Evelina London's care during the pandemic featured on BBC news

Posted on Monday 17th May 2021
Cruz and his mum with a nurse and Victoria Derbyshire

Cruz, 7, with his mum, Debbie, being interviewed by Victoria Derbyshire.

BBC’s Victoria Derbyshire visited our hospital on Thursday 13 May, to highlight how we continued to care for unwell children and young people during the pandemic, whilst also supporting Guy’s and St Thomas’ hospitals to care for adults with COVID-19.

Ogechi Anodu, assistant general manager at Evelina London explained live on air how our hospital and community services responded quickly as the first lockdown approached: “A lot was done at the beginning of the pandemic to change things straight away so care could continue for our children and young people. This included setting up virtual appointments almost overnight, and reviewing our waiting lists so we could identify urgent patients which must be seen.

“As the restrictions ease again we are definitely on the road to recovery with our waiting lists. We continue to go through each waiting list to make sure that patients that need urgent appointments are seen straight away. It’s important if you do have an appointment coming up that you attend, because our face-to-face appointments are very precious.”

Dr Sara Hanna, Evelina London’s Medical Director, was also interviewed and said: “Throughout the pandemic we’ve had to balance carrying on with what we absolutely have to do in terms of caring for children who are unwell and have come to our emergency department, as well as children with ongoing medical problems. We have done this whilst also supporting our colleagues at Guy’s and St Thomas’ Hospital Trust to look after sick adults, setting up a large adult intensive care unit in our children’s hospital. A really great amount of balance had to be brought to the situation, and with the challenge this brought forward, our staff were incredible.”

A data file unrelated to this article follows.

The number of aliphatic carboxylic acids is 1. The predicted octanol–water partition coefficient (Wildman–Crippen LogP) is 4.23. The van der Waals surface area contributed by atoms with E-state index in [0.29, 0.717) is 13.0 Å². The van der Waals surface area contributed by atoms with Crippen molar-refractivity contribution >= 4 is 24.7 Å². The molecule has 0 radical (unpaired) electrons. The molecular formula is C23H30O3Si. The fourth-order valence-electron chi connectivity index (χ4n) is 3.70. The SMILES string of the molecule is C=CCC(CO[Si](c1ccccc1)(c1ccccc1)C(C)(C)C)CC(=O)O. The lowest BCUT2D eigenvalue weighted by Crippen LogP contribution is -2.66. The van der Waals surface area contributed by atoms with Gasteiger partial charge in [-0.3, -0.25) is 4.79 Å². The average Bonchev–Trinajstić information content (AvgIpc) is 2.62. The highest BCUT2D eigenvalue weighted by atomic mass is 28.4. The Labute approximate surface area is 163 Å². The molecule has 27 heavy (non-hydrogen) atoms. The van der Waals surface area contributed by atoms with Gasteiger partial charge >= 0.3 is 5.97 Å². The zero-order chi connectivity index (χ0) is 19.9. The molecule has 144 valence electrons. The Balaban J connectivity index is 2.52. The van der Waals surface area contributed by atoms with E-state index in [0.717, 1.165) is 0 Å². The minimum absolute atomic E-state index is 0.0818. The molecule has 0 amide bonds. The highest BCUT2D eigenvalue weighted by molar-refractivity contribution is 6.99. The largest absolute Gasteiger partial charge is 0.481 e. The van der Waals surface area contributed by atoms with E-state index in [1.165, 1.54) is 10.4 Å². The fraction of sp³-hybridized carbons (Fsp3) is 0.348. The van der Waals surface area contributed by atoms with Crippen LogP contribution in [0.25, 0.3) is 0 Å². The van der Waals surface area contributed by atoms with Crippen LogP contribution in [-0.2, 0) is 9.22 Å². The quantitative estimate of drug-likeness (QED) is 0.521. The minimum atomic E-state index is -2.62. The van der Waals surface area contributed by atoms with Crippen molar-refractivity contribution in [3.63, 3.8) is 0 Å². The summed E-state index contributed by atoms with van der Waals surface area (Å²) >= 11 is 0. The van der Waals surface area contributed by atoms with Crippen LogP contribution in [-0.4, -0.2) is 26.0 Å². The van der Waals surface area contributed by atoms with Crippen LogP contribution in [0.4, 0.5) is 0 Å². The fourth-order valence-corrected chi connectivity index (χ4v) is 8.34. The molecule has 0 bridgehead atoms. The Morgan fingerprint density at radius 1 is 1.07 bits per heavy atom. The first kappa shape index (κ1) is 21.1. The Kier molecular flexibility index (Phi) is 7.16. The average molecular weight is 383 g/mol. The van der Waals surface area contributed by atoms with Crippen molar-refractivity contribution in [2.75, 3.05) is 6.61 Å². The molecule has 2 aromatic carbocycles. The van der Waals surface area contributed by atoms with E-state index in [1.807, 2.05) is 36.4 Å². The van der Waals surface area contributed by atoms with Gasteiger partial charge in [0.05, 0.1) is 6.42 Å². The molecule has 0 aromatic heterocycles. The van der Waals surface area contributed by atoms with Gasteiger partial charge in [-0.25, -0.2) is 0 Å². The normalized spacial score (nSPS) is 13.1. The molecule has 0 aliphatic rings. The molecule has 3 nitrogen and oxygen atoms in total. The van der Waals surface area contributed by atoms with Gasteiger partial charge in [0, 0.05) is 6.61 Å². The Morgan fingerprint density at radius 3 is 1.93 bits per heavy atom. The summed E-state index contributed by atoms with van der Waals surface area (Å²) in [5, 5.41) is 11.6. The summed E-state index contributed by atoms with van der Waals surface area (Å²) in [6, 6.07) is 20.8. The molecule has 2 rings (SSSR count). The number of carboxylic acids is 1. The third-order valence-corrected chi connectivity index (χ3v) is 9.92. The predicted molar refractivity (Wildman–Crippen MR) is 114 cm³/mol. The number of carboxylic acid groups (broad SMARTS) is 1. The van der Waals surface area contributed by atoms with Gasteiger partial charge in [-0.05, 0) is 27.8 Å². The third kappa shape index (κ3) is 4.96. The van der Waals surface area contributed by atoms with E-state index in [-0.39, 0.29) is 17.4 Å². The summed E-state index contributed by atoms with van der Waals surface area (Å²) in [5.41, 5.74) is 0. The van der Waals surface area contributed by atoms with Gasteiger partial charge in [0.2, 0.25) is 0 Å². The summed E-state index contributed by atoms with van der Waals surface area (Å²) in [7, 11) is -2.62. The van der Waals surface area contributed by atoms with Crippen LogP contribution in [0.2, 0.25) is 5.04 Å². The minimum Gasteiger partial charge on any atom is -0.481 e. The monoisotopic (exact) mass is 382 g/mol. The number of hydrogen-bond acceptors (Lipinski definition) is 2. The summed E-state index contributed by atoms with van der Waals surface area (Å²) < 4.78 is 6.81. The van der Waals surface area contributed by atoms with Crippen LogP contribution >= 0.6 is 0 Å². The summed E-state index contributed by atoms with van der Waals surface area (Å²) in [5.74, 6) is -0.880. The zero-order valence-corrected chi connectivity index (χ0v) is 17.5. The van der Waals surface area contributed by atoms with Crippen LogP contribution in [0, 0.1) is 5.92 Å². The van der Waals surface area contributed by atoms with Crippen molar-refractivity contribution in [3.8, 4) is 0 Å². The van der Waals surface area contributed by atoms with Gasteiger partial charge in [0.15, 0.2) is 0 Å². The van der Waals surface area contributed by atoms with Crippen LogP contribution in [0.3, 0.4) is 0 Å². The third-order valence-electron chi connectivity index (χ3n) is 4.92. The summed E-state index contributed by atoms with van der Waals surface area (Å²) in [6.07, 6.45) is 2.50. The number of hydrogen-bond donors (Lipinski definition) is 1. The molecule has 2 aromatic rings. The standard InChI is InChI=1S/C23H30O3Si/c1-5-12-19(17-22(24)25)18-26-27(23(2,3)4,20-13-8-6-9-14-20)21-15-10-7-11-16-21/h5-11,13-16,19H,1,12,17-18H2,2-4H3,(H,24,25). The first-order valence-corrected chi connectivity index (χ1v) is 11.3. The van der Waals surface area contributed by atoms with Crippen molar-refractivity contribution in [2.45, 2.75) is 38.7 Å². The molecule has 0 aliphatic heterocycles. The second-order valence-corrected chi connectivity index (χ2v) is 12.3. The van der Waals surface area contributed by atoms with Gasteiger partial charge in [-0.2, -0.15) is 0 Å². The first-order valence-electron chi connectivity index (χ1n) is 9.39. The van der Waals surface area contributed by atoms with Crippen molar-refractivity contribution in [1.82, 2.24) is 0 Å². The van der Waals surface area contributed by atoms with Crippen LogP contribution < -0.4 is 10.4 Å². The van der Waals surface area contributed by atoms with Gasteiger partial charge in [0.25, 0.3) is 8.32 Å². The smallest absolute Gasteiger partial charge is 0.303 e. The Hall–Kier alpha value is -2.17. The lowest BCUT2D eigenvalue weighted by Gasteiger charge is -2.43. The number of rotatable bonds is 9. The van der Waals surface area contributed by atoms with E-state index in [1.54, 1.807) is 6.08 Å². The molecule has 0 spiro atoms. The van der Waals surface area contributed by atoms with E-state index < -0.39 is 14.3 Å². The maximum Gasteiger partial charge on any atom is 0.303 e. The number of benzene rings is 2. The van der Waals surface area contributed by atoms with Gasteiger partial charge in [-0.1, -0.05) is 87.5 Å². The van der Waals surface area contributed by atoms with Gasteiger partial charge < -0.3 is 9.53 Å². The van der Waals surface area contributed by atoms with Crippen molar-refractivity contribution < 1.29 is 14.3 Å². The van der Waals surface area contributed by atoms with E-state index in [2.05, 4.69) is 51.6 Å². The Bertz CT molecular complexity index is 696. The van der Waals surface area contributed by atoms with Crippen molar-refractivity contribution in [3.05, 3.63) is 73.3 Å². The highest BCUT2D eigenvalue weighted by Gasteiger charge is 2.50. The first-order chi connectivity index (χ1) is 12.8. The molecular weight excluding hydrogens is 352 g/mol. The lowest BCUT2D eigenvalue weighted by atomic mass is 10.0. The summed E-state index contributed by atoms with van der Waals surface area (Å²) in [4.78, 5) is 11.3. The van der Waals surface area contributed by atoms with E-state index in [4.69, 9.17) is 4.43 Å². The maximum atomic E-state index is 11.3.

Evelina London is the only children’s hospital in London on the same site as an adult hospital, St Thomas’ Hospital, so we played a unique role during the pandemic. Over 50 adults were cared for on our Sky ward during the second wave by our paediatric intensive care team, clinicians who usually care for very unwell children and babies, as well as staff from across our specialist services who took on very different roles. This intensive care unit was run in a secure environment so the rest of the care in the children’s hospital could continue.

Cruz, age 7, continued dialysis treatment on our Beach ward throughout the pandemic and Cruz’s mum, Debbie, spoke to Victoria Derbyshire about their experience: “It was scary in the beginning especially for Cruz knowing that he’s vulnerable if he catches any infection, whether it’s COVID-19 or not. So we have to be especially careful. We come for dialysis four days a week so Cruz uses the school in the hospital which is in touch with his main school which he goes to two days a week.”